The following points highlight the top three theories of plasma membrane. The theories are: 1. Lamellar Theory 2. Unit Membrane Theory 3. Micellar Theory.
1. Lamellar Theory:
“Sandwitch model” proposed by Danielli and Davson (1935), the plasma membrane exhibit trilaminar structure i.e., a lipid layer is bounded by protein layer on both the sides. In this model, proteins are usually represented in globular form. Subsequently electron microscopic studies favour the idea of trilaminar structure of plasma membrane.
2. Unit Membrane Theory:
The universal occurrence of trilaminar pattern of membranes of cells led Robertson to propose in 1959, the concept of a ‘unit membrane’ with a trilaminar appearance. The unit membrane forms not only plasma membrane but also contains other membranes in most of the cell organelles.
All the unit membranes consist of a bimolecular layer of phospholipids covered by a layer of proteins. Phospholipid is the main part of lipid. For example, lecithin, cephalin etc.
Besides it, other lipids like cholesterol, cerebroside and ganglioside as well as some polysaccharides; it is likely that these molecules provide stability to plasma lemma. Phospholipids are oriented with their fatty acid groups towards each other and their water soluble ends (polar groups) facing outwards.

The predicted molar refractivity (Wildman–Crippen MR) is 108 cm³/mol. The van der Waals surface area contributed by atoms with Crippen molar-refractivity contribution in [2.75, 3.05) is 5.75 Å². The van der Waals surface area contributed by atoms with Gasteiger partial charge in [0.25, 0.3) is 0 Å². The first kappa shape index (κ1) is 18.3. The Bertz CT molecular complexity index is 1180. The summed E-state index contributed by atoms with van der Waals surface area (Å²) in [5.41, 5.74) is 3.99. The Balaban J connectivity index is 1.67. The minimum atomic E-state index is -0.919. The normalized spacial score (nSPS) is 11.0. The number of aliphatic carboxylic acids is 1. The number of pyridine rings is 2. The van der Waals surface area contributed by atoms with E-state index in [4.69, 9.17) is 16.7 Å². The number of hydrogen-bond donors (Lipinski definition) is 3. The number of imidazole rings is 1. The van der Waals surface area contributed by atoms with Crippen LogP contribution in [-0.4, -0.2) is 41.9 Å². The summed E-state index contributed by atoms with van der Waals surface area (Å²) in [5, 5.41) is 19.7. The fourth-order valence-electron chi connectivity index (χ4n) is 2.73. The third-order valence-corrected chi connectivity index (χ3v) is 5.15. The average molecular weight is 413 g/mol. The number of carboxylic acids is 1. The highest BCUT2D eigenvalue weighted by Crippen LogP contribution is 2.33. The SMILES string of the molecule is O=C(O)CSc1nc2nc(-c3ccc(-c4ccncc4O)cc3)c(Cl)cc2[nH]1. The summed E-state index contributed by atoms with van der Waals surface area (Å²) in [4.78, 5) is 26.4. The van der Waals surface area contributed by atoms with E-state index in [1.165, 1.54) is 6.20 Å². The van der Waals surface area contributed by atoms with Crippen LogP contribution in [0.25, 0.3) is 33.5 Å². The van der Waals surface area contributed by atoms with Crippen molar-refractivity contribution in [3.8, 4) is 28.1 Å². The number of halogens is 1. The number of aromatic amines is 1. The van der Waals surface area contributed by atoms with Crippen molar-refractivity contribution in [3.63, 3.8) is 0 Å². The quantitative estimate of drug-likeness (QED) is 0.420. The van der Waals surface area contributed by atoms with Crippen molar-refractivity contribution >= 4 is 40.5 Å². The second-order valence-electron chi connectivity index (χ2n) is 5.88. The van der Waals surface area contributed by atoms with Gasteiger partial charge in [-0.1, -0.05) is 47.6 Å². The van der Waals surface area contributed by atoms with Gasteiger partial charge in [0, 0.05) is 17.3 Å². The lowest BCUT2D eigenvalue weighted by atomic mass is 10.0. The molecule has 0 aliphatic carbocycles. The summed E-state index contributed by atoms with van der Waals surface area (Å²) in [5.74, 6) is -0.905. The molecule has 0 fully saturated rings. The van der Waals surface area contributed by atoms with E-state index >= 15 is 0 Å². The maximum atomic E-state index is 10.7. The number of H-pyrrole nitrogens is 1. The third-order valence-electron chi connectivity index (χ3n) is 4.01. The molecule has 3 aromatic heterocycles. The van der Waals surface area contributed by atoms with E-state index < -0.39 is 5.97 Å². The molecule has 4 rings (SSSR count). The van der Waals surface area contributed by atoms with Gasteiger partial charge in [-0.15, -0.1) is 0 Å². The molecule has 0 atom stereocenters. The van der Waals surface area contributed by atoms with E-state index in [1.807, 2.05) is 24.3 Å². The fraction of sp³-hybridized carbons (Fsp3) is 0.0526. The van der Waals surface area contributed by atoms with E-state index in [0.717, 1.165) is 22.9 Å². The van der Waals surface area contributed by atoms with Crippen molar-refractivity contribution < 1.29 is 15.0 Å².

3. Micellar Theory:
Hilleir and Hoffman (1963) proposed this theory. According to them the plasma membrane includes a mosaic of globular subunits (micelles) which are closely packed together having a central core of lipid molecules with hydrophilic (water loving) polar end. Each lipid micelle measures about 40-70 A in diameter.
A single layer of globular protein is present on either sides of the lipid micelle. The spaces between the globular micelles represent water filled pores which measures about 4 A in diameter. The pores are bounded partly by the polar groups of protein molecules.
Electron microscope support both models of plasma membrane:
(i) Robertson (1959) and
(ii) Hilleir and Hoffman (1963).